The ZONE genre worldwide books movies
the science fiction
fantasy horror &
mystery website
home  articles  profiles  interviews  essays  books  movies  competitions  guidelines  issues  links  archives  contributors  email

Spider-Man (2004)
Director: Sam Raimi

review by Amy Harlib

That wondrous web-slinger returns in Spider-Man 2, the stunning sequel to Spider-Man - both films deserving their huge box-office successes. The stellar cast and crew, with the former entirely and the latter mostly, return for the second go-round. The triumph of these comicbook to screen adaptations can be credited to the love and respect for the Stan Lee and Steve Ditko source material by director Sam Raimi and a superb team of scripters: Michael Chabon, Alfred Gough and Miles Miller under the supervision of veteran Alvin Sargent. The story's perfect balance of super-heroic adventure thrills, wit and character-driven emotional intensity make the production succeed as one of the best comic-based opuses on a par with X-Men 1 and 2 and Hellboy.

Set in present-day New York City two years after events in the first Spider-Man film, the plot opens with the stressed-out Peter Parker's (Toby Maguire) struggles to pay the rent and make deadlines, simultaneously toiling at his pizza delivery job and at his freelance photography assignments for the Daily Bugle while studying fulltime at Columbia University. Peter Parker's heartthrob Mary Jane Watson (Kirsten Dunst) by contrast, enjoys success modelling, and acting in a critically acclaimed classic play The Importance Of Being Ernest. A chance encounter with the now seldom-seen Mary Jane once more intensifies Peter's yearning for her, feelings that he thinks he must deny, in order to devote his life to a hero's responsibilities. Insult gets added to injury when Mary Jane reveals her plans to wed the famous astronaut John Jameson (Daniel Gillies), son of Daily Bugle boss J. Jonah Jameson (J.K. Simmons).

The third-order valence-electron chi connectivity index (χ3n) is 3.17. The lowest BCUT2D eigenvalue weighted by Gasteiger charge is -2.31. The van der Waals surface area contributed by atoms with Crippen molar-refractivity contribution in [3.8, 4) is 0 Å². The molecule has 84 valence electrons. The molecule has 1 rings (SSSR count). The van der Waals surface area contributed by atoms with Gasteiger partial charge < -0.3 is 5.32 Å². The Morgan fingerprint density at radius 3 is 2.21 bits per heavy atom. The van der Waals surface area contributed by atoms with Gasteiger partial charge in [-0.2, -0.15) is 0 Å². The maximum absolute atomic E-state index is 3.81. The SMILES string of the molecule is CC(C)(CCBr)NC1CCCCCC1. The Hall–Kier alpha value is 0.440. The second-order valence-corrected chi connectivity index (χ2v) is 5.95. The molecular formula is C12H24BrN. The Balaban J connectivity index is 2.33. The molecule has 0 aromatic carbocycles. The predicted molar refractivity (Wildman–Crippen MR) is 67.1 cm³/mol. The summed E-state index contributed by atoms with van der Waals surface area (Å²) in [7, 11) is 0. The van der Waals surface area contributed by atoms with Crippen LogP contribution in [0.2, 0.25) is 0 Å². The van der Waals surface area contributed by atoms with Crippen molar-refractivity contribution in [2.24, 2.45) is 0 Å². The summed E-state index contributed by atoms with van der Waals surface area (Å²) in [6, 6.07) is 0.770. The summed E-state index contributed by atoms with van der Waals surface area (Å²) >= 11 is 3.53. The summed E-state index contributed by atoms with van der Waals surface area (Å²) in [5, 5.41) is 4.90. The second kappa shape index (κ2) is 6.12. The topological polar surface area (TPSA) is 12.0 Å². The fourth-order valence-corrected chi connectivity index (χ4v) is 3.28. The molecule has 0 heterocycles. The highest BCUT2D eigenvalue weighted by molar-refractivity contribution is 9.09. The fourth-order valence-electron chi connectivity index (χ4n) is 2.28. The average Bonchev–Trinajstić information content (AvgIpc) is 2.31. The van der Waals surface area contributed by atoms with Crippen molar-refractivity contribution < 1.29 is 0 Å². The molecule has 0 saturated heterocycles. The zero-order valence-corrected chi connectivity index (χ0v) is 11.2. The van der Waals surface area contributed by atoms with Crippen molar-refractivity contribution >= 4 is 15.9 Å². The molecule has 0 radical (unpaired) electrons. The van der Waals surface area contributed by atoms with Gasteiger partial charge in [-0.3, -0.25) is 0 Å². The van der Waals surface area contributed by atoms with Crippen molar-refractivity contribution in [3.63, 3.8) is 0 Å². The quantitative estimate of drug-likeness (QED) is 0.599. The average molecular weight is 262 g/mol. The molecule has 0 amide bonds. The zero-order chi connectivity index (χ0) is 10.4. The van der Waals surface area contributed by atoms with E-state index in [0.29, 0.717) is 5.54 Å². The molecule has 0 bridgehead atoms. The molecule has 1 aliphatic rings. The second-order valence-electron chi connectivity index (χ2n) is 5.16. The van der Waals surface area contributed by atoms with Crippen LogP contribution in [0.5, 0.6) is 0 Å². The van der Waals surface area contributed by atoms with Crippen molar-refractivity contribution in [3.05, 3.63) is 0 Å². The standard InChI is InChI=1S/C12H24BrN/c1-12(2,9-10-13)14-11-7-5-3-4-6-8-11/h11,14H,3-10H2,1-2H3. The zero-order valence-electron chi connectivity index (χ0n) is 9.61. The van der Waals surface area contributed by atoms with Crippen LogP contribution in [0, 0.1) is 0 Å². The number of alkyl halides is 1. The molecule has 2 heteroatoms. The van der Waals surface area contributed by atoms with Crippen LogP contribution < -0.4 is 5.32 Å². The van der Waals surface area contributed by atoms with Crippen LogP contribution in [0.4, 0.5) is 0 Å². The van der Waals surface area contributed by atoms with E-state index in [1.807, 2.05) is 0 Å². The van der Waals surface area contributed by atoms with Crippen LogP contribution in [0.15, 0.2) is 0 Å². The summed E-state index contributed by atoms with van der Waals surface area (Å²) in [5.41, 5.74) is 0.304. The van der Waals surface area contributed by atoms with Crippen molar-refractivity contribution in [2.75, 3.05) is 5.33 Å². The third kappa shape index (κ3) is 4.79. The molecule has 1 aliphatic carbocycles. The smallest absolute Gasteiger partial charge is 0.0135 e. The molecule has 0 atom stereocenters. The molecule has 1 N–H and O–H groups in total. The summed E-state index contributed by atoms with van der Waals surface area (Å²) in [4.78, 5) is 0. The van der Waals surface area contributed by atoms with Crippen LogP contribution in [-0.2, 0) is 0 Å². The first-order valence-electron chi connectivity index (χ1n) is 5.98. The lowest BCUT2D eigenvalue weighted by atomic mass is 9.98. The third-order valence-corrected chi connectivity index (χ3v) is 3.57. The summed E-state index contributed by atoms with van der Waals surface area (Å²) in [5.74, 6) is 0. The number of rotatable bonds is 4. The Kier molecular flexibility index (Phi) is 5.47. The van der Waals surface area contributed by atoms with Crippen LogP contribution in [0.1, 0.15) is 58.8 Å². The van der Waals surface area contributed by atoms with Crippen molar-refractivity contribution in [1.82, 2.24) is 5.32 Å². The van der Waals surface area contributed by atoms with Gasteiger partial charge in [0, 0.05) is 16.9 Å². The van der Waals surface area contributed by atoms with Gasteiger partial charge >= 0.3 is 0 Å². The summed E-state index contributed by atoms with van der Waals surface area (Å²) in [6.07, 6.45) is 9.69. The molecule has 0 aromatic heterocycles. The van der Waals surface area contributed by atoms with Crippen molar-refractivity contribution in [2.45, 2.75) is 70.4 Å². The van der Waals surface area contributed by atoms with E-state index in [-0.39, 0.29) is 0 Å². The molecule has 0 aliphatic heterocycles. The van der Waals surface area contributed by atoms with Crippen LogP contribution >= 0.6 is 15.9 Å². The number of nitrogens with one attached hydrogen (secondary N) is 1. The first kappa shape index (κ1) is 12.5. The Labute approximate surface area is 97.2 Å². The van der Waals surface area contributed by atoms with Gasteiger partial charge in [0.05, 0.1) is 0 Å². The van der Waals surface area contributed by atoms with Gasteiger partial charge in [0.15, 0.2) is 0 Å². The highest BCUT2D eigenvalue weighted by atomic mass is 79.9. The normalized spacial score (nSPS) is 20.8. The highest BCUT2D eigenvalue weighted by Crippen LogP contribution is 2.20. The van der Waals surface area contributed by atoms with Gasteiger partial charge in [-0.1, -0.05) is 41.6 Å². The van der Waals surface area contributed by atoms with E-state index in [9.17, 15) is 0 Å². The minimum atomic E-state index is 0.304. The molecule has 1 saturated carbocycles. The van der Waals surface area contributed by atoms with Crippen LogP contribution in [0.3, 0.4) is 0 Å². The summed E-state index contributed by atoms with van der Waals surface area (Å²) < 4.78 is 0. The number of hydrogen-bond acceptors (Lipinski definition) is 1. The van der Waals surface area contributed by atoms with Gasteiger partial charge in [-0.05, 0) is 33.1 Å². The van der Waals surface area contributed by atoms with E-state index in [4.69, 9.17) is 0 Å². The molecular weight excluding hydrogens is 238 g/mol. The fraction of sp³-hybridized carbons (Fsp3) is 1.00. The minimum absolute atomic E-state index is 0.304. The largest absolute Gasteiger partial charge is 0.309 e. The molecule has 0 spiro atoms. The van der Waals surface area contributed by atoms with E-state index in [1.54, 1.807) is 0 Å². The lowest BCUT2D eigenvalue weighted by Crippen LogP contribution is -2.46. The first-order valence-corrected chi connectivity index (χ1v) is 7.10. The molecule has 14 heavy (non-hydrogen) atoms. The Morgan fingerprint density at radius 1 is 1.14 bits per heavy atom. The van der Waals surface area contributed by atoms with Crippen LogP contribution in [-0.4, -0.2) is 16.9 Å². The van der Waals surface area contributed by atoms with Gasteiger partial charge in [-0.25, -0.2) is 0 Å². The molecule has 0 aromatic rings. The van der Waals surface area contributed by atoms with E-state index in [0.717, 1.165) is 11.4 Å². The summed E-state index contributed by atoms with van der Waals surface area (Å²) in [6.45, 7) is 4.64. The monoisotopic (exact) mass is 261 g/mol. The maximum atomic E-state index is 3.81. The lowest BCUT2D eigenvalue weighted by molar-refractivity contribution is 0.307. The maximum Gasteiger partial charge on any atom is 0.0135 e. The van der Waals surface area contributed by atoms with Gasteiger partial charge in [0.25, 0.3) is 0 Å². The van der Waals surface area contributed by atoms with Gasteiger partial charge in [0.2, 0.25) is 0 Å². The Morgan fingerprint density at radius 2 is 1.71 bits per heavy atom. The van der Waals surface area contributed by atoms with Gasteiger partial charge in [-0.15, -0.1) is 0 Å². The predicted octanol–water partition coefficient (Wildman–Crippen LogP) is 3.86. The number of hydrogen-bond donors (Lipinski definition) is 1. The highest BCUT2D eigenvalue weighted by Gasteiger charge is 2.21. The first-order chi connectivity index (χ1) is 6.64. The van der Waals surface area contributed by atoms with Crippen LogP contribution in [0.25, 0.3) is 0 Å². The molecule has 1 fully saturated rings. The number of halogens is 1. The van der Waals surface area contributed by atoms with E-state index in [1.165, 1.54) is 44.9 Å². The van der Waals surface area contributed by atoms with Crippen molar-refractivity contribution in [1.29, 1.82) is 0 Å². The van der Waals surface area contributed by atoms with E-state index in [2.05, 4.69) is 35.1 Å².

Doc Ock before the accident Dr Octavius, at work - before his tragic accident...
Meanwhile, Peter's physics professor Dr Curt Connors (Dylan Baker) pressures his prize student to finish his paper on the brilliant physicist Dr Otto Octavius (Alfred Molina) whom our protagonist idolises. Peter's friend Harry Osborn (James Franco), now chairs mega-corporation Oscorp since the death of his father (secretly the Green Goblin) two years ago at the hands of Spider-Man - told in the first film. Harry in his position heading Oscorp, sponsors Dr Octavius' research and invites the delighted Peter (of whose clandestine heroic identity Harry know nothing), to a heralded demonstration by the genius scientist.

At this event Dr Octavius unveils a complex apparatus designed to create infinite energy in a controlled fusion reaction. When the device goes unexpectedly haywire, generating an out-of-control miniature sun-like fireball, the accident causes damage to Octavius' quartet of artificially-intelligent, exo-skeletal arms designed to aid their wielder in handling dangerous material while harnessed to his body and wired directly into his nervous system. During the mayhem, these contraptions then get permanently fused into Octavius' brain, taking over his mind and transforming him into a psychopathic menace that a while later, media-meister J. Jonah Jameson dubs Dr Octopus. Peter, in the nick of time, appears as Spider-Man to pull the plug and abort an explosion that could have destroyed most of New York City, but does this too late to prevent the harm done to the physicist who flees into hiding.